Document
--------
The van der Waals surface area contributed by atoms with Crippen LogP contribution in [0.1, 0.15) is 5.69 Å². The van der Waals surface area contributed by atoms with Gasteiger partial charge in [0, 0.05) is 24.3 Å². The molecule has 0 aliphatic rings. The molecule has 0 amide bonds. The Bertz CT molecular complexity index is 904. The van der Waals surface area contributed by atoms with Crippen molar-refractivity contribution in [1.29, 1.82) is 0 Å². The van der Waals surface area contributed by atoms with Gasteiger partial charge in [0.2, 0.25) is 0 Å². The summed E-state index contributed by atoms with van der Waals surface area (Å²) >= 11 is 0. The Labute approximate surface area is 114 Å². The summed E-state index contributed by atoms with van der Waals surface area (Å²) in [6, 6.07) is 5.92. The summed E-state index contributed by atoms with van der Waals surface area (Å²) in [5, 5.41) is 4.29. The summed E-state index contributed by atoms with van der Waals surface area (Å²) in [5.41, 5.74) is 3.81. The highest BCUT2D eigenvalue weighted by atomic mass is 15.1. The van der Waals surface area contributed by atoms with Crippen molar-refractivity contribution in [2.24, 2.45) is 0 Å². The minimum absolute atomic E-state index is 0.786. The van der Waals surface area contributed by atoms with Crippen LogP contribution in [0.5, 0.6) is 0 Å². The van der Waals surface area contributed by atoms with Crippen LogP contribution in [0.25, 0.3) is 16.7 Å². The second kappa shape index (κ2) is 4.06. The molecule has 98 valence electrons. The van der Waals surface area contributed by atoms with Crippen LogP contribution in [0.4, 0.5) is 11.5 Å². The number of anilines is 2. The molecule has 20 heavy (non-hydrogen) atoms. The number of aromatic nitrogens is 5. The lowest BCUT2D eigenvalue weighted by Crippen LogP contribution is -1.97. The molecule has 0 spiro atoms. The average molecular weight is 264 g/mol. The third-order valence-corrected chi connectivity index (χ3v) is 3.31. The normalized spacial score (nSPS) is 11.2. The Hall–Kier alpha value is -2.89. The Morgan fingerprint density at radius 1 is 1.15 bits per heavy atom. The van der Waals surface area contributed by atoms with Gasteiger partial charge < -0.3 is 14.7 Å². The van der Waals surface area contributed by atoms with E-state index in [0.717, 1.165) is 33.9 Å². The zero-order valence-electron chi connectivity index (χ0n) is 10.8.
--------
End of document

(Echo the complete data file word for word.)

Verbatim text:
The van der Waals surface area contributed by atoms with Crippen LogP contribution in [0.1, 0.15) is 5.69 Å². The van der Waals surface area contributed by atoms with Gasteiger partial charge in [0, 0.05) is 24.3 Å². The molecule has 0 aliphatic rings. The molecule has 0 amide bonds. The Bertz CT molecular complexity index is 904. The van der Waals surface area contributed by atoms with Crippen molar-refractivity contribution in [1.29, 1.82) is 0 Å². The van der Waals surface area contributed by atoms with Gasteiger partial charge in [0.2, 0.25) is 0 Å². The summed E-state index contributed by atoms with van der Waals surface area (Å²) >= 11 is 0. The Labute approximate surface area is 114 Å². The summed E-state index contributed by atoms with van der Waals surface area (Å²) in [6, 6.07) is 5.92. The summed E-state index contributed by atoms with van der Waals surface area (Å²) in [5, 5.41) is 4.29. The summed E-state index contributed by atoms with van der Waals surface area (Å²) in [5.41, 5.74) is 3.81. The highest BCUT2D eigenvalue weighted by atomic mass is 15.1. The van der Waals surface area contributed by atoms with Crippen molar-refractivity contribution in [2.24, 2.45) is 0 Å². The minimum absolute atomic E-state index is 0.786. The van der Waals surface area contributed by atoms with Crippen LogP contribution in [0.5, 0.6) is 0 Å². The van der Waals surface area contributed by atoms with Crippen LogP contribution in [0.25, 0.3) is 16.7 Å². The second kappa shape index (κ2) is 4.06. The molecule has 98 valence electrons. The van der Waals surface area contributed by atoms with Crippen LogP contribution in [0.4, 0.5) is 11.5 Å². The number of anilines is 2. The molecule has 20 heavy (non-hydrogen) atoms. The number of aromatic nitrogens is 5. The lowest BCUT2D eigenvalue weighted by Crippen LogP contribution is -1.97. The molecule has 0 spiro atoms. The average molecular weight is 264 g/mol. The third-order valence-corrected chi connectivity index (χ3v) is 3.31. The normalized spacial score (nSPS) is 11.2. The Hall–Kier alpha value is -2.89. The Morgan fingerprint density at radius 1 is 1.15 bits per heavy atom. The van der Waals surface area contributed by atoms with Gasteiger partial charge < -0.3 is 14.7 Å². The van der Waals surface area contributed by atoms with E-state index in [0.717, 1.165) is 33.9 Å². The zero-order valence-electron chi connectivity index (χ0n) is 10.8.